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Psaki Sounds Off: Trump vs. Biden Is A Showdown of Spectacle Versus Substance

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In a recent monologue, MSNBC host Jen Psaki compared former President Donald Trump to Hitler and highlighted the contrast between President Joe Biden and his potential general election opponent.

She urged Republicans to consider nominating Nikki Haley or someone other than Trump, who is facing serious legal challenges.

Psaki emphasized the difference between spectacle and substance in the election, pointing out Trump’s legal troubles and Biden’s focus on issues like abortion bans and economic news.

“I do want to begin today with what has been a week of head-spinning developments in the race for president because no matter how long Nikki Haley stays in this race, it will mark — this week will mark the start of the general election. Because this week, the frame of how Joe Biden and Donald Trump will make their case to the American people started to really take shape,” Psaki said.

“It is spectacle versus substance. Chaos, as Nikki Haley would put it and has put it a number of times, versus normalcy. The thing is, one of those things may be more exciting, more headline-grabbing. But the other is actually more focused on what the majority of the American public care about.”

“So, let’s dig into this split screen of this past week for a moment, starting on a New York City courtroom on Friday night, where the spectacle candidate — I bet you know the one — Donald Trump, was ordered to pay over $83 million in damages to writer E. Jean Carroll, after he was found liable for sexually assaulting and then defaming her,” she said.

“Now, before I go any further, we just need to pause on what exactly that means. The leading candidate for the Republican nomination, who will win the nomination barring something crazy happen, who has already been found liable for sexually assaulting a woman in a dressing room, has spent the last several months continuing to relentlessly attack her story, her credibility, and her character.”

“And this judgment was decided by a jury, made up of nine ordinary citizens — we’ve all gotten those notices in the mail. Not George Soros, not Joe Biden, not Jack Smith, nine ordinary people decided $83 million was the right dollar amount to award E. Jean Carroll.”

“Now there are political implications to this, no doubt. There are also legal questions, important ones, surrounding Donald Trump’s liquidity and what he will be required to pay, and what he can pay. We’re going to talk about all of that.”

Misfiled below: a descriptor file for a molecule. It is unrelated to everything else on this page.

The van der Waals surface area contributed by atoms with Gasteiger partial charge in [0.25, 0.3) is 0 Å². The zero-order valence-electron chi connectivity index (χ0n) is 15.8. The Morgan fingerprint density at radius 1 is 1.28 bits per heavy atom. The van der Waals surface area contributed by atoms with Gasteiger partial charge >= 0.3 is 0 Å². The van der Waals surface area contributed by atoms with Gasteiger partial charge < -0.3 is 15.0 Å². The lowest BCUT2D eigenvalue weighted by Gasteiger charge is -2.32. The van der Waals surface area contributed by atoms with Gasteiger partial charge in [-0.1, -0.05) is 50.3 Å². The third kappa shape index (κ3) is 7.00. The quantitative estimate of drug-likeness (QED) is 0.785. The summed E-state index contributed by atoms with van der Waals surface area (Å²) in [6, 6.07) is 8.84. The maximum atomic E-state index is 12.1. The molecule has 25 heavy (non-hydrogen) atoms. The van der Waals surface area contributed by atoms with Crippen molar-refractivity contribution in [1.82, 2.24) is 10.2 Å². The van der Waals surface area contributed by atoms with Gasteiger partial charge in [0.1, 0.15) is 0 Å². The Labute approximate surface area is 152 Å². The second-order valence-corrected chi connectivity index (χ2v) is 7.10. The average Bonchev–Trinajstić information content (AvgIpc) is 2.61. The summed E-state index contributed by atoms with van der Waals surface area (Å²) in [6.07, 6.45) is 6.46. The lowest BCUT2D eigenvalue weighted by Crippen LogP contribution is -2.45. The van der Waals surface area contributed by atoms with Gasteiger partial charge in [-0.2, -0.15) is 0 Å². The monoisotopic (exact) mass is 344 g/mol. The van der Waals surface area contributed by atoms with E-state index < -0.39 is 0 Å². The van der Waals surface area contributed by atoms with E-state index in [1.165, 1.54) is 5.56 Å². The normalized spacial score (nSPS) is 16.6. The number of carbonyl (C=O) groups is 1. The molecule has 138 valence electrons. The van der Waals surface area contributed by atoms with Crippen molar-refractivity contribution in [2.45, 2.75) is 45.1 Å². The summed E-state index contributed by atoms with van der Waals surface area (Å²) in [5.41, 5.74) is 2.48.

“But nothing is more important than those simple facts I just laid out. And Trump chose to attend this trial this week. He didn’t have to, because to him, the courtroom is an asset, not a vulnerability. The spectacles all part of the strategy. It’s a large part of the case he’s been making to voters during the Republican primary.”

She questioned which approach would be more appealing to voters in the upcoming election.

“In a bit of a different general election strategy, back on planet normalcy here, Biden kicked off the week by condemning abortion bans. He then celebrated great economic news, and he received an important endorsement from the United Autoworkers Union,” Psaki said.

“It’s quite a different approach here, I think it’s safe to say, than that of his likely challenger.”

“This week alone really showed us the contrast at the center of this election. On one side, there is the chaos theory, turning the courtroom into a campaign, revving up the worst instincts of the Republican base by playing the victim card, when you are attacking the woman you assaulted, telling people that the system is broken, and that you are the only one who can fight it,” Psaki said.

“On the other side, there is normalcy, steadiness, and perhaps most importantly, a focus on the country and not on yourself.”

“The big question now is which side will be more appealing to the people in just about half a dozen swing states come November?”

“The thing is, there’s also an off-ramp for Republicans. They have two choices right now in the primary. They could nominate a conservative former governor and former U.N. ambassador who happens to be a woman, or the guy who is liable for sexual assaults, liable for defamation, liable for fraud and is still facing four criminal indictments and 91 felony counts.”

“It seems unlikely, at this point — they’ve given no indication at least — that they will take that off-ramp. But if they don’t, the challenge is that this strategy, based on chaos in the courtroom and echoing off Adolf Hitler every chance it gets, may not be as appealing to the broader electorate of voters Trump would need to lend himself back in the Oval Office,” she said.

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